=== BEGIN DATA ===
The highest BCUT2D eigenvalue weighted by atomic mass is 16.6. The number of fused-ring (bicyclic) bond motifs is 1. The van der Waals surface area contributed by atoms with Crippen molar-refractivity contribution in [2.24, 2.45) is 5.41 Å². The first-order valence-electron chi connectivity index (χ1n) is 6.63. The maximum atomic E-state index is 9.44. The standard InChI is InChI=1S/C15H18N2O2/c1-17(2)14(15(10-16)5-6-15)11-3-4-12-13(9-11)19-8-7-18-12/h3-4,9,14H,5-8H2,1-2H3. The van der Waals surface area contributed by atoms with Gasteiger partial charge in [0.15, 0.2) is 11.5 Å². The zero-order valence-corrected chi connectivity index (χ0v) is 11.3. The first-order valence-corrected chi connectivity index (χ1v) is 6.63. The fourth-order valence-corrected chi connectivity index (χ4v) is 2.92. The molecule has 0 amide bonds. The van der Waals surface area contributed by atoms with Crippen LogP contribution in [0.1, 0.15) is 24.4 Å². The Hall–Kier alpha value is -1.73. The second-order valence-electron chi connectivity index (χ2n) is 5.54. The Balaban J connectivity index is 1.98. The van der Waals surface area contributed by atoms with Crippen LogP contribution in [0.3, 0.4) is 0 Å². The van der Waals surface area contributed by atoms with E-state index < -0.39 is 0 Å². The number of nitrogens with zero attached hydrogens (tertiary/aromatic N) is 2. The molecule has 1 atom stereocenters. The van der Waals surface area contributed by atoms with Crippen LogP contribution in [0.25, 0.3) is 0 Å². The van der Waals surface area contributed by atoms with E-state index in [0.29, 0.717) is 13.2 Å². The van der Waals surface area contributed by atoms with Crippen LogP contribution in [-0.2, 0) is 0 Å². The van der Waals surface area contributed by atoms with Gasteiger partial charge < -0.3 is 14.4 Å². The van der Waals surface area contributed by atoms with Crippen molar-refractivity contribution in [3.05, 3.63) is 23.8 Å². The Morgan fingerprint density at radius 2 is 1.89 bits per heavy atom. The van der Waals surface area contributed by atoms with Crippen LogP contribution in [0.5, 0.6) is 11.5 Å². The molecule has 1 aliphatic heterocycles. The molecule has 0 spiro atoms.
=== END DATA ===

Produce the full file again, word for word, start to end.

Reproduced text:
The highest BCUT2D eigenvalue weighted by atomic mass is 16.6. The number of fused-ring (bicyclic) bond motifs is 1. The van der Waals surface area contributed by atoms with Crippen molar-refractivity contribution in [2.24, 2.45) is 5.41 Å². The first-order valence-electron chi connectivity index (χ1n) is 6.63. The maximum atomic E-state index is 9.44. The standard InChI is InChI=1S/C15H18N2O2/c1-17(2)14(15(10-16)5-6-15)11-3-4-12-13(9-11)19-8-7-18-12/h3-4,9,14H,5-8H2,1-2H3. The van der Waals surface area contributed by atoms with Gasteiger partial charge in [0.15, 0.2) is 11.5 Å². The zero-order valence-corrected chi connectivity index (χ0v) is 11.3. The first-order valence-corrected chi connectivity index (χ1v) is 6.63. The fourth-order valence-corrected chi connectivity index (χ4v) is 2.92. The molecule has 0 amide bonds. The van der Waals surface area contributed by atoms with Crippen LogP contribution in [0.1, 0.15) is 24.4 Å². The Hall–Kier alpha value is -1.73. The second-order valence-electron chi connectivity index (χ2n) is 5.54. The Balaban J connectivity index is 1.98. The van der Waals surface area contributed by atoms with Crippen LogP contribution in [0.3, 0.4) is 0 Å². The van der Waals surface area contributed by atoms with E-state index < -0.39 is 0 Å². The number of nitrogens with zero attached hydrogens (tertiary/aromatic N) is 2. The molecule has 1 atom stereocenters. The van der Waals surface area contributed by atoms with Crippen LogP contribution in [0.25, 0.3) is 0 Å². The van der Waals surface area contributed by atoms with E-state index in [0.29, 0.717) is 13.2 Å². The van der Waals surface area contributed by atoms with Crippen LogP contribution in [-0.2, 0) is 0 Å². The van der Waals surface area contributed by atoms with Gasteiger partial charge < -0.3 is 14.4 Å². The van der Waals surface area contributed by atoms with Crippen molar-refractivity contribution in [3.05, 3.63) is 23.8 Å². The Morgan fingerprint density at radius 2 is 1.89 bits per heavy atom. The van der Waals surface area contributed by atoms with Crippen LogP contribution in [0.5, 0.6) is 11.5 Å². The molecule has 1 aliphatic heterocycles. The molecule has 0 spiro atoms.